Mechanism 2—Stratified Steam and Water Counter-Flow in a Horizontal Pipe. This CIWH mechanism occurs in horizontal pipes containing two-phase flow. Figure 2 shows an example where a pipeline is used to supply a steam vessel with sub-cooled water. Initially, the pipe is full of steam. When the fill valve opens, the pipeline starts to fill from the bottom up with water. Vertical pipe sections will run full of water; however, horizontal pipe sections will have two-phase flow with water resting on the bottom surface of the pipe while steam occupies the space above the water.
The steam in contact with the water will condense, which will cause more steam to be drawn into the pipe, increasing the condensation and steam flowrates. This initiates a counter-flow pattern between the steam and water, and a transition to slug flow conditions. A large surface wave that fills the pipe cross section will create a vapor pocket on its downstream side. The wave is pushed downstream by steam pressure. The compressed vapor pocket collapses as it comes in contact with sub-cooled water. The implosion creates a water hammer pressure pulse and a large pressure differential across the wave accelerates it down the pipeline as a water slug. When the slug hits a change in direction or a flow obstruction, the impact creates another large pressure pulse.
A mechanism 2 transient can’t occur if the pipe runs full of water. The minimum mass flowrate (m, lbm/sec) to run full of water can be found using the criterion shown in Equation 10, which is based on a Froude number of 0.5:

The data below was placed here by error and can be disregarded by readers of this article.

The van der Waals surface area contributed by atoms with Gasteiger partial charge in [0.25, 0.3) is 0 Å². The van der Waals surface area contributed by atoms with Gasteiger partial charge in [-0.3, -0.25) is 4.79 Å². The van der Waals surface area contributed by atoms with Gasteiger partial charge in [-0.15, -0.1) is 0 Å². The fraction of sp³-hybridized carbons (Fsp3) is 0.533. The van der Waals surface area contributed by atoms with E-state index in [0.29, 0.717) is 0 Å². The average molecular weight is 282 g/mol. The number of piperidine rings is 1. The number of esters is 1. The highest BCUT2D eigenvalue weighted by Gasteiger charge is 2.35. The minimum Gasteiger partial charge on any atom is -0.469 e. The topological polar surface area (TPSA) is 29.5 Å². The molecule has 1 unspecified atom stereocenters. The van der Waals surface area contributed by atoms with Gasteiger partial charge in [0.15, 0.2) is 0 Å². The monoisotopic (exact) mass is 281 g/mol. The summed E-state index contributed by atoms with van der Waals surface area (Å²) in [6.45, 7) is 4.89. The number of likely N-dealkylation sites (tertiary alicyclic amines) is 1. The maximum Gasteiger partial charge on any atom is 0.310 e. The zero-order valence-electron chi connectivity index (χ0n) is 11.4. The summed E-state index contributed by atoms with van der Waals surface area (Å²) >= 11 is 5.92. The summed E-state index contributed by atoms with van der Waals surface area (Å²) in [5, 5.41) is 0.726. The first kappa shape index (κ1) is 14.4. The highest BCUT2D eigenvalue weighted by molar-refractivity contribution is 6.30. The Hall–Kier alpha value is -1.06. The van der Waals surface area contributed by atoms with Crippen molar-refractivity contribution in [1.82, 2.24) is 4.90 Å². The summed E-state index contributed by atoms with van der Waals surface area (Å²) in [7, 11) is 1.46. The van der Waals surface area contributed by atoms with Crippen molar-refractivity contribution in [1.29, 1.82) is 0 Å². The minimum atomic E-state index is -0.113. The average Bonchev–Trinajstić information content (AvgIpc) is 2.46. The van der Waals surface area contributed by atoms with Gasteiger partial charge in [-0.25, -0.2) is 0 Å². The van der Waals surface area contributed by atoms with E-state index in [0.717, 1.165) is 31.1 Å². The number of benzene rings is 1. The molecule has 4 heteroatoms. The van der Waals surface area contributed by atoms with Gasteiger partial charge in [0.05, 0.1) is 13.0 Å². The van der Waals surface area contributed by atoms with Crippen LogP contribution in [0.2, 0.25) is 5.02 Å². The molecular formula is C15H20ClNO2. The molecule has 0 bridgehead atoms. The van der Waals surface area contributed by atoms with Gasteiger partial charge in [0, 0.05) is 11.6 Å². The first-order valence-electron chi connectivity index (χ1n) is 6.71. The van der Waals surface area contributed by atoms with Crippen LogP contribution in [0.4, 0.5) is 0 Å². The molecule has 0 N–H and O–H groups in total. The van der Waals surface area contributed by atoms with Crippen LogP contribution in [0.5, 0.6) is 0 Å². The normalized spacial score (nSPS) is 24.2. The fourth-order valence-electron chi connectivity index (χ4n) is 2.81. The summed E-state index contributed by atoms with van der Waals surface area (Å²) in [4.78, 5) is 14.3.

m ≥ 2.227 ρ D2.5
Also, flow model tests have shown that stratified counter-flow conditions will not form at low flowrates, where the mass flowrate during a water fill meets the criteria in Equation 11:
m ≤ C D2 e–0.005 (LH/D)
where LH is the horizontal pipe length (ft); and C is a coefficient that is a function of pipe diameter (1.5 to 36 inches) given by Equation 12:
C = –0.00001745 D4 + 0.0001736 D3 – 0.06152 D2 + 0.9425 D + 4.280
Counter-flow CIWH has the potential to produce very damaging transient forces. Problems most often occur during startup. Condensate return lines and steam desuperheater spray systems are especially susceptible.
To prevent Mechanism 2 transients:
- ■ Long horizontal pipe lengths will allow the water slug to achieve higher velocity and momentum. Shorten horizontal pipe runs to increase the rate at which they fill, thus minimizing the condensation rate. Pipe runs shorter than 24 pipe diameters are recommended.
- ■ Prevent stratified flow by not adding water to a steam-filled system. Alternatively, ensure that pipes run full of water at all times.
- ■ Transients typically occur when horizontal pipe sections have insufficient slope for drainage. A minimum incline of 0.5 in/ft is recommended to insure the pipe runs full.
- ■ Pipes inclined more than 3 degrees from the horizontal will act like a vertical pipe, and will, therefore, not be vulnerable to Mechanism 2 CIWH.